Mrs. Mary Pepper, of Mount Vernon, testified; I am a nurse by occupation, attending women in confinement; I came to this City about a week ago on a visit to my daughter in West Thirteenth-street; I was called on by Mr. Dann to go to Dr. Grindle's house, where I was informed that I was wanted to attend the deceased while being confined; I called about a week ago last Wednesday; I went to the house not knowing the character of the house, as I was desirous of employment; I was shown the deceased; I asked her how she was and she replied that she was very comfortable; I was engaged to attend the deceased exclusively; deceased referred to her confinement, and told me that she had had a baby; I asked her where it was; she replied that she did not know exactly where it was then; I asked her if she had nursed it, and she said "no, they had given it a bottle;" she also told me that it was to be adopted out; I ascertained from her that the child was born alive and was quite well when she last saw it; see gave me no explicit information regarding the adoption of the child; deceased progressed favorably, although she had diarrhea. The doctor said he was afraid that the diarrhea would increase and fever set in; a few days after my arrival the doctor told me that deceased had typhoid fever; that was on either Tuesday or Wednesday last; the they after my arrival I asked her if she had a mother, and she replied that she had a good mother; I asked if she would not like to see her mother, and deceased replied yes, but she did not wish them to know her whereabouts just then; I asked her it her parents knew of her condition, and she said she believed they mistrusted her; she declined to give me her real name or address; the gentleman who came so often to see her was known as Mr. Smith, and her assumed some was the same; it was not until the day of her death that he acknowledged her real name, or professed to have a desire to see her mother; on that day she also told me the some of the gentleman who came to see her; his name is George Powell, not Henry; she told me that Powell was the man who had brought her to Dr. Grindle's house; she said he was not the father of her child; he appeared to be the brother or her sister's husband, and he paid all the expenses as a friend to the deceased; He seemed a little anxious; on the second day after my arrival I left her alone with Mr. Powell at her request; he came every day except two, remaining an hour each time, until I checked him, as I thought the deceased was too feeble to endure any conversation; I know nothing of the other patients in the house, except to see two ladies leave in a carriage; I was to be paid by a young man attached to the house, and was engaged by Dann; I asked her particularly regarding the birth of the child, and she told me distinctly that he had been born alive.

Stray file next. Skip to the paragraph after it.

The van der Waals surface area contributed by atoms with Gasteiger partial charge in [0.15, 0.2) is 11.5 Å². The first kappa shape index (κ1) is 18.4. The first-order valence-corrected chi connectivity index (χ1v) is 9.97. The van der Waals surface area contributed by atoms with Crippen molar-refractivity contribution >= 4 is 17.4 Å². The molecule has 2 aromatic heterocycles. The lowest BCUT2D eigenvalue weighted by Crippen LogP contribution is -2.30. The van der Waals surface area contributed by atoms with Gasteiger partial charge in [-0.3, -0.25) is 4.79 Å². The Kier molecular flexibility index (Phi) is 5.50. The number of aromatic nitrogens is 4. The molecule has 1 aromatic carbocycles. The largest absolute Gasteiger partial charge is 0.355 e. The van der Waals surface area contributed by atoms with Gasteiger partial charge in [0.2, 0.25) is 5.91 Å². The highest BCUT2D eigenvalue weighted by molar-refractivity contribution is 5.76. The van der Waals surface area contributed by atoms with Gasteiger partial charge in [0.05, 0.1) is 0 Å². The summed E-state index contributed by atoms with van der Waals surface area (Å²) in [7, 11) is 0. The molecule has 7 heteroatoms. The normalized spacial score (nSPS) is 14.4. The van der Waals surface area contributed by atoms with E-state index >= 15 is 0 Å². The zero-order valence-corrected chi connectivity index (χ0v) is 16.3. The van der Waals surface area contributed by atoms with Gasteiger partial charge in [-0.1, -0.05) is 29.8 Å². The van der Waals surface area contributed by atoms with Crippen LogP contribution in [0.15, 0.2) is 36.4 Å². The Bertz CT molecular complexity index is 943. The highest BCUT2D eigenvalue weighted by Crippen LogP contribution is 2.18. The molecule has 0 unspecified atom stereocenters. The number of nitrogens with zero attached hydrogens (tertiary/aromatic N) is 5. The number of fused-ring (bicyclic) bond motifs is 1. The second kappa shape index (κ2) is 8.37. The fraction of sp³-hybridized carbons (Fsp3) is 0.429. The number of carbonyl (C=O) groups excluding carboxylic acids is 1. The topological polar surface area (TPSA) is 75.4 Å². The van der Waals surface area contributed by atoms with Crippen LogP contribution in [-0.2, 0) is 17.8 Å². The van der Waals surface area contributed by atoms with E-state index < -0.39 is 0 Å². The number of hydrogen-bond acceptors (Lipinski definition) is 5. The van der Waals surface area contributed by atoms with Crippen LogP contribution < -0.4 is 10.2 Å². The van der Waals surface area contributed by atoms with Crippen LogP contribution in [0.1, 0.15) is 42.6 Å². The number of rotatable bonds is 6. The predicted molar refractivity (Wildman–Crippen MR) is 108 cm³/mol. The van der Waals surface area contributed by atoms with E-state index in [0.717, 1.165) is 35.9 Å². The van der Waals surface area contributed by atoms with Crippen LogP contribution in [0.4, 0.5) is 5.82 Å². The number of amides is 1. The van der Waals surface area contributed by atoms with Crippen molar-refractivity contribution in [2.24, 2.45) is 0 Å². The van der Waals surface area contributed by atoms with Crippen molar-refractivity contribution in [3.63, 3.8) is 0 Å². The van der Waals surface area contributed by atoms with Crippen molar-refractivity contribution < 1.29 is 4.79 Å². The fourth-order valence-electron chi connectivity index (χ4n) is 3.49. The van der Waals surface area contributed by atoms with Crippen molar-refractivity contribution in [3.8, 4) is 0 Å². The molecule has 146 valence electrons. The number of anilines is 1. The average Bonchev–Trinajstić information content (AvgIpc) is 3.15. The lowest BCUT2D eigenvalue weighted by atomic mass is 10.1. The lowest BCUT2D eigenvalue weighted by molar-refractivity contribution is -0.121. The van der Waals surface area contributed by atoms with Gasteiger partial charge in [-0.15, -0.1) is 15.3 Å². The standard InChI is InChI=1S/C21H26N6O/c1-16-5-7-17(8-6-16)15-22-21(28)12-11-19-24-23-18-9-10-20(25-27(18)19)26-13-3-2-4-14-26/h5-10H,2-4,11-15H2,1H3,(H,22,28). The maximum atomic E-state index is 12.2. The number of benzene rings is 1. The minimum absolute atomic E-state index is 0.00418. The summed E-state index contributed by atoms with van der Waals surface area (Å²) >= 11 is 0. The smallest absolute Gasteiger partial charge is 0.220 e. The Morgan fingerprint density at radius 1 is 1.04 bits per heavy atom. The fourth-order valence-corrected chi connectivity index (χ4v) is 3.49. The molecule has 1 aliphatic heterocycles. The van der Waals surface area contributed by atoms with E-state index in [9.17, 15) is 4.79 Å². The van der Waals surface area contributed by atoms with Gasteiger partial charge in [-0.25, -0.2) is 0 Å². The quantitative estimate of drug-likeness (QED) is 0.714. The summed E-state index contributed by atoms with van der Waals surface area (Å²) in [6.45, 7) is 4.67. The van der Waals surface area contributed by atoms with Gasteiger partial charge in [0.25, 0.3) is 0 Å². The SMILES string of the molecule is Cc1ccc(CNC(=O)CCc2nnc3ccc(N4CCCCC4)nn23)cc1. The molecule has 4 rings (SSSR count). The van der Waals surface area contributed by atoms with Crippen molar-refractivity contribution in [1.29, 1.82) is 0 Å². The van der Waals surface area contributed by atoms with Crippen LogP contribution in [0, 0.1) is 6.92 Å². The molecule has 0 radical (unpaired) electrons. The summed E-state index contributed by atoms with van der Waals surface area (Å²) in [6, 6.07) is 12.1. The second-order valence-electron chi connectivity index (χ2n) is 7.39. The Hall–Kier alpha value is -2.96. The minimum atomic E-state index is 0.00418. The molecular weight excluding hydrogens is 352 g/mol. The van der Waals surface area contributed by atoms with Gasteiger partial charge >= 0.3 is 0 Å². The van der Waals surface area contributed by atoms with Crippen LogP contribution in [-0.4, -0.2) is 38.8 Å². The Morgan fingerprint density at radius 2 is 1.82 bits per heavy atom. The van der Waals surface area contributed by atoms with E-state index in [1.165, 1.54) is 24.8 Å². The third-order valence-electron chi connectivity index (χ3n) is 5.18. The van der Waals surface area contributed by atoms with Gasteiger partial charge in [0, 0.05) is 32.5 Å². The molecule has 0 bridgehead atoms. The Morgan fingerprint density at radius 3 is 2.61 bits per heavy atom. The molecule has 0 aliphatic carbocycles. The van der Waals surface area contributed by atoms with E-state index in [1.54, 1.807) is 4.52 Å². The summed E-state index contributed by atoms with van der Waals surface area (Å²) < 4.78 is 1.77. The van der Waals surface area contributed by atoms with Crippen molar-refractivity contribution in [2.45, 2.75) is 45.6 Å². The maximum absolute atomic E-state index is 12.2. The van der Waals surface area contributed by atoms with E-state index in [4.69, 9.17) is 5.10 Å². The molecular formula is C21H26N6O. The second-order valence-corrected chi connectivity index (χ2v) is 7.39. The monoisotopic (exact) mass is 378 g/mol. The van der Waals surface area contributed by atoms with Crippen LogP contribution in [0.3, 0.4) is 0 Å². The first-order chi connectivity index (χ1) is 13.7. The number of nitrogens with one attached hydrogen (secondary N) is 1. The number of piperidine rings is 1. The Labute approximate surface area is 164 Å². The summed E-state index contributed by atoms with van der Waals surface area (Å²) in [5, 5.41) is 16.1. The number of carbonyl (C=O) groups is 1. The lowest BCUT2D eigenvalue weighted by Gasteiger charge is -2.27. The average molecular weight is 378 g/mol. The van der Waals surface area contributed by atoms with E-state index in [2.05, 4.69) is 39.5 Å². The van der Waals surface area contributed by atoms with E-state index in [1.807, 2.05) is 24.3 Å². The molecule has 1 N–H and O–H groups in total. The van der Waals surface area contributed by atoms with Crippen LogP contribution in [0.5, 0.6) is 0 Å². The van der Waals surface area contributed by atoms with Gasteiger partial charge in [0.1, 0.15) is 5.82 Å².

Question by a juror
Q. What time was it that she told you that it was a natural birth? A. On the second day after I came.
Q. Have you ever attended a patient with typhoid fever? A. Yes.
Q. Do you think deceased died of typhoid fever? A. I do, indeed.

The case was then adjourned until Thursday morning, as the other witnesses were not in attendance.

Susannah Lattin (1848-1868) in the New York Times on August 30, 1868.gif


This work was published before January 1, 1926 and it is anonymous or pseudonymous due to unknown authorship. It is in the public domain in the United States as well as countries and areas where the copyright terms of anonymous or pseudonymous works are 100 years or less since publication.

 

Notes: "George Holten" is later identified as George C. Houghton.